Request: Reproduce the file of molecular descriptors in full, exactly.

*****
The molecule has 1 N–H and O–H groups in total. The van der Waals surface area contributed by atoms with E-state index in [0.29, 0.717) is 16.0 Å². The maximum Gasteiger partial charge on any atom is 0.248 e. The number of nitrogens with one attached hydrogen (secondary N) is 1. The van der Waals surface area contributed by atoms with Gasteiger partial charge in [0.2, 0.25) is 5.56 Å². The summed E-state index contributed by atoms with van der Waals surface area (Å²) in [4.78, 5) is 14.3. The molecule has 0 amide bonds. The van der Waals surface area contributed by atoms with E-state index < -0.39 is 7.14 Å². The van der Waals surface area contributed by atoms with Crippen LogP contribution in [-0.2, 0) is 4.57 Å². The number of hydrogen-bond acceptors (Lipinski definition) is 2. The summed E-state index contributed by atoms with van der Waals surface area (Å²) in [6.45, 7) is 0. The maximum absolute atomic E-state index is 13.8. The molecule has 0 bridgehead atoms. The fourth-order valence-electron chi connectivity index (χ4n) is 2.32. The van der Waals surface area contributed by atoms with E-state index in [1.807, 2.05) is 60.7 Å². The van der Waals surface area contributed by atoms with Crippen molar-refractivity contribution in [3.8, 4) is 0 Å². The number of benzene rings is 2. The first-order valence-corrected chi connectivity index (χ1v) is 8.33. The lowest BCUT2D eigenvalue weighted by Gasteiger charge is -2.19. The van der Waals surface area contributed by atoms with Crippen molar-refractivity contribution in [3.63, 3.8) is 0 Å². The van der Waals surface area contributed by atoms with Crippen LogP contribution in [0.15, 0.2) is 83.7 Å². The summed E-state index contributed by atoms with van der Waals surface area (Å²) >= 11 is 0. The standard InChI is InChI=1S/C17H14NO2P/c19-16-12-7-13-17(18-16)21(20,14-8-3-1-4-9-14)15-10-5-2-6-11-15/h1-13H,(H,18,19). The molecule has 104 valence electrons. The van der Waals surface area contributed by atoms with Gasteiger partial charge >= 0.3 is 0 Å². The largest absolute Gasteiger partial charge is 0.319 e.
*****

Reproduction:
The molecule has 1 N–H and O–H groups in total. The van der Waals surface area contributed by atoms with E-state index in [0.29, 0.717) is 16.0 Å². The maximum Gasteiger partial charge on any atom is 0.248 e. The number of nitrogens with one attached hydrogen (secondary N) is 1. The van der Waals surface area contributed by atoms with Gasteiger partial charge in [0.2, 0.25) is 5.56 Å². The summed E-state index contributed by atoms with van der Waals surface area (Å²) in [4.78, 5) is 14.3. The molecule has 0 amide bonds. The van der Waals surface area contributed by atoms with E-state index < -0.39 is 7.14 Å². The van der Waals surface area contributed by atoms with Crippen LogP contribution in [-0.2, 0) is 4.57 Å². The number of hydrogen-bond acceptors (Lipinski definition) is 2. The summed E-state index contributed by atoms with van der Waals surface area (Å²) in [6.45, 7) is 0. The maximum absolute atomic E-state index is 13.8. The molecule has 0 bridgehead atoms. The fourth-order valence-electron chi connectivity index (χ4n) is 2.32. The van der Waals surface area contributed by atoms with E-state index in [1.807, 2.05) is 60.7 Å². The van der Waals surface area contributed by atoms with Crippen molar-refractivity contribution in [3.8, 4) is 0 Å². The number of benzene rings is 2. The first-order valence-corrected chi connectivity index (χ1v) is 8.33. The lowest BCUT2D eigenvalue weighted by Gasteiger charge is -2.19. The van der Waals surface area contributed by atoms with Crippen molar-refractivity contribution in [3.63, 3.8) is 0 Å². The van der Waals surface area contributed by atoms with Crippen LogP contribution in [0.15, 0.2) is 83.7 Å². The summed E-state index contributed by atoms with van der Waals surface area (Å²) >= 11 is 0. The standard InChI is InChI=1S/C17H14NO2P/c19-16-12-7-13-17(18-16)21(20,14-8-3-1-4-9-14)15-10-5-2-6-11-15/h1-13H,(H,18,19). The molecule has 104 valence electrons. The van der Waals surface area contributed by atoms with Gasteiger partial charge >= 0.3 is 0 Å². The largest absolute Gasteiger partial charge is 0.319 e.